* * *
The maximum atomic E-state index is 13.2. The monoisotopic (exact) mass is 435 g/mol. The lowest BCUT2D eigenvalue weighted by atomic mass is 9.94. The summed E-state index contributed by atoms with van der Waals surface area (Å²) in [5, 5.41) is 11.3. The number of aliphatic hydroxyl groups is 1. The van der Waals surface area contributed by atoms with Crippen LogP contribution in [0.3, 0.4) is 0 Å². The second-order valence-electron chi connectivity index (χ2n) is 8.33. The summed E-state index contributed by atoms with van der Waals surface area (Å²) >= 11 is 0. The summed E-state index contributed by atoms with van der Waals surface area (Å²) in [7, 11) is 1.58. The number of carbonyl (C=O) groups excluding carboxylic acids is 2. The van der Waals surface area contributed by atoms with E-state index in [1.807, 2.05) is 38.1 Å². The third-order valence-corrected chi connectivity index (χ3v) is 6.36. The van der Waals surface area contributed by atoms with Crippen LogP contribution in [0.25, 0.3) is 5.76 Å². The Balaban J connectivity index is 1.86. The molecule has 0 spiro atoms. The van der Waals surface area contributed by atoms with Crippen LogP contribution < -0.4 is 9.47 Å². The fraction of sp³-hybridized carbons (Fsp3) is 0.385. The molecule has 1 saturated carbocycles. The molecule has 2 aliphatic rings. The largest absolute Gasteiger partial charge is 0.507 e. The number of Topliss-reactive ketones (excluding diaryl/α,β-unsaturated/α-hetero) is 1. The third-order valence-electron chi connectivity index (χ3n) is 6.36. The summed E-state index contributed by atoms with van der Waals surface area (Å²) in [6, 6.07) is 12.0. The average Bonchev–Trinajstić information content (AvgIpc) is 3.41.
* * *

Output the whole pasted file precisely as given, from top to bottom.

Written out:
The maximum atomic E-state index is 13.2. The monoisotopic (exact) mass is 435 g/mol. The lowest BCUT2D eigenvalue weighted by atomic mass is 9.94. The summed E-state index contributed by atoms with van der Waals surface area (Å²) in [5, 5.41) is 11.3. The number of aliphatic hydroxyl groups is 1. The van der Waals surface area contributed by atoms with Crippen LogP contribution in [0.3, 0.4) is 0 Å². The second-order valence-electron chi connectivity index (χ2n) is 8.33. The summed E-state index contributed by atoms with van der Waals surface area (Å²) >= 11 is 0. The summed E-state index contributed by atoms with van der Waals surface area (Å²) in [7, 11) is 1.58. The number of carbonyl (C=O) groups excluding carboxylic acids is 2. The van der Waals surface area contributed by atoms with E-state index in [1.807, 2.05) is 38.1 Å². The third-order valence-corrected chi connectivity index (χ3v) is 6.36. The van der Waals surface area contributed by atoms with Crippen LogP contribution in [0.25, 0.3) is 5.76 Å². The Balaban J connectivity index is 1.86. The molecule has 0 spiro atoms. The van der Waals surface area contributed by atoms with Crippen LogP contribution < -0.4 is 9.47 Å². The fraction of sp³-hybridized carbons (Fsp3) is 0.385. The molecule has 1 saturated carbocycles. The molecule has 2 aliphatic rings. The largest absolute Gasteiger partial charge is 0.507 e. The number of Topliss-reactive ketones (excluding diaryl/α,β-unsaturated/α-hetero) is 1. The third-order valence-electron chi connectivity index (χ3n) is 6.36. The summed E-state index contributed by atoms with van der Waals surface area (Å²) in [6, 6.07) is 12.0. The average Bonchev–Trinajstić information content (AvgIpc) is 3.41.